How We Built More Than 100 Customer Success-Integrations for our Product

If there is one thing that sets Akita apart from its competitors in Customer Success software, it is our ability to ingest data from virtually any data source a customer may have. This includes:

If the data is out there, Akita can usually import it and use it to transform your Customer Success department into a well oiled machine!

But writing integrations are hard! How do you do it?

It is hard.

And things can get very complicated if you let them.

We succeeded by starting with a simple pattern that works for most integrations and then adding the ability to override this pattern through additional configuration on a per-Provider and per-customer basis.

The Model

We have a few terms at Akita we use to describe our data model:

Provider.This is the source of the data. In most cases this is a SaaS application (, Zendesk, Intercom, etc) but also includes “Customer-provided Data”, cloud-accessible databases (Windows Azure, MySQL, Postgres), data warehouses (Redshift, BigQuery), customers own REST APIs, etc.

Interaction Type. Akita is a Customer Success Management platform and we typically ingest specific types of data (Accounts, Contacts, Deals, Tickets, Tasks, etc). We call these Interaction Types. We also provide the ability to retrieve custom Interaction Types.

Integration. This is the connection between an Akita customer and a Provider. ie. “Our Salesforce Instance”. Our customers authorise the connection using OAuth (when possible) or API tokens.

Integration Object. An Integration Object is the relationship between an Integration and an Interaction Type. One example is “Accounts from your Salesforce instance”.

Interaction. This is a single instance of an Integration Object. For instance, it might be a “Company XYZ from Salesforce” or a specific support ticket in Zendesk.

The Process

Once you have authorized an Integration between Akita and a Provider (usually a 3rd-party SaaS app), there is a 3-step process that runs constantly: schedule, retrieve and process (and REPEAT!)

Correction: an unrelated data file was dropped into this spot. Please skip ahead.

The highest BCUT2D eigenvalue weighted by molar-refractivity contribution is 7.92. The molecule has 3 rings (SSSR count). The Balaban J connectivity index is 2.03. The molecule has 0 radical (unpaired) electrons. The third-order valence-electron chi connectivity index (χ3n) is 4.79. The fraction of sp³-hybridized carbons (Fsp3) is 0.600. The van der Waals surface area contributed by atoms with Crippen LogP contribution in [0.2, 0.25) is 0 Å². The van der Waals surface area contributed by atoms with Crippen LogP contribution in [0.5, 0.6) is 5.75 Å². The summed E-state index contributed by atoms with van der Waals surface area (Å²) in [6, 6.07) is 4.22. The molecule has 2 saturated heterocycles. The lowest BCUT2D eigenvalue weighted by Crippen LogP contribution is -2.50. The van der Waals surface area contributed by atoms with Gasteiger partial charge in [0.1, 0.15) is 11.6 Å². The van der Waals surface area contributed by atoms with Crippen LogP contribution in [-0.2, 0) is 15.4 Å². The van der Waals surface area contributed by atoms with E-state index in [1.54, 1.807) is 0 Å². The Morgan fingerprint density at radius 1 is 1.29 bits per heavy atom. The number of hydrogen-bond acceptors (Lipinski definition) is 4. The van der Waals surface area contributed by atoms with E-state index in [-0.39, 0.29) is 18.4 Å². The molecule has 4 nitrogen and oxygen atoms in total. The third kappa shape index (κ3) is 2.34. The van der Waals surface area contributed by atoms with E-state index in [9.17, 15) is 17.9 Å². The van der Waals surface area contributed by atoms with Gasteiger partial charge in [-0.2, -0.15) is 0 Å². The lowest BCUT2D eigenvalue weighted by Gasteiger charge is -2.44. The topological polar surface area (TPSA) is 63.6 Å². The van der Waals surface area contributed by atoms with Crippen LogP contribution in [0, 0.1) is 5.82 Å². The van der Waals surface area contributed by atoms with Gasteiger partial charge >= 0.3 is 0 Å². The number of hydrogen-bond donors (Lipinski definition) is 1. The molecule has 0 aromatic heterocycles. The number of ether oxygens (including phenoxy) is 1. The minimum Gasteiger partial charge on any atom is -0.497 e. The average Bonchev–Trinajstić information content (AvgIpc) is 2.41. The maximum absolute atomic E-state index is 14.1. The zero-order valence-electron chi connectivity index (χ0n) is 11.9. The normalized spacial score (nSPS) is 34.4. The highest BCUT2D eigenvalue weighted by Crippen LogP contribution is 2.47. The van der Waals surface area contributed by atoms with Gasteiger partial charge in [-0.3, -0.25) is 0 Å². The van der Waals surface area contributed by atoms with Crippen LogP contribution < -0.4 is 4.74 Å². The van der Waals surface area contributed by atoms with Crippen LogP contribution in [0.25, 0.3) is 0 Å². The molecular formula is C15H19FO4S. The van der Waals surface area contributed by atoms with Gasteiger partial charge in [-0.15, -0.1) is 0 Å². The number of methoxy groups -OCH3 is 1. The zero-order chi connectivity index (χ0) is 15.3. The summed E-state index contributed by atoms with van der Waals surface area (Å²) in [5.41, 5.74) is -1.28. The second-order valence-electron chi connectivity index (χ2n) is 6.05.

In most cases, Akita syncs your data multiple times throughout the day.

The Scheduler runs continuously and finds those Integration Objects that require syncing. This takes into account their defined sync frequency (how many times per day) and the time that has elapsed since the last sync. Any Integration Objects that require syncing are then sent to the Retriever.

Not all Interaction Types are created equal. Some must be synced more frequently than others and some integration partners have higher API limits. We can sync data more or less frequently on a per-Provider / per-Interaction Type basis depending on the limits of the Provider and the needs of each customer.


The Retriever is responsible for connecting to the Provider and, well, retrieving the data. We spent quite a while coming up with the name. The Retriever itself is relatively simple. It:

  • Requests any data that has changed since the last successful sync;
  • If the request fails due to out-of-date oauth credentials, it will refresh the token and try again;
  • Otherwise, it checks if the request was a success or a failure.

If the request was a success, it:

  • Passes each retrieved Interaction to the Processor; and
  • Updates the “Last Synced At” property of the Integration Object.

If it was a failure, it:

  • Logs the reason;
  • Alerts Akita as well as the customer; and
  • (When appropriate) disables the Integration.


When Interactions are retrieved successfully, Akita must analyze each Interaction. The Interaction Type (an email, an ‘Account’ record, a deal, etc) determines what must be done with each retrieved Interaction. The Processor is responsible for several things:

  • It stores the Interaction in our database—over a few related tables;
  • If the Interaction is an ‘Account’ or ‘Contact’ record, it attempts to match it to an existing Account or Contact record in Akita; or
  • If no matches are found, it may need to create a new Account or Contact in Akita.

No real magic here. Nothing mind-blowing. No secret sauce. Just a solid foundation that can be extended to build integrations with almost any kind of data source we need.

In the next few posts, I’ll dive deeper into each part of the process and point out a few things that might trip you up if you are going to write your own integrations. We’ll look at how we accomodate different types of authentication, how we handle errors, how we make data accessible to our users, and more. Stay tuned!

Update: Part 2 is out! How Frequently Our Customer Success Application Syncs Your Data

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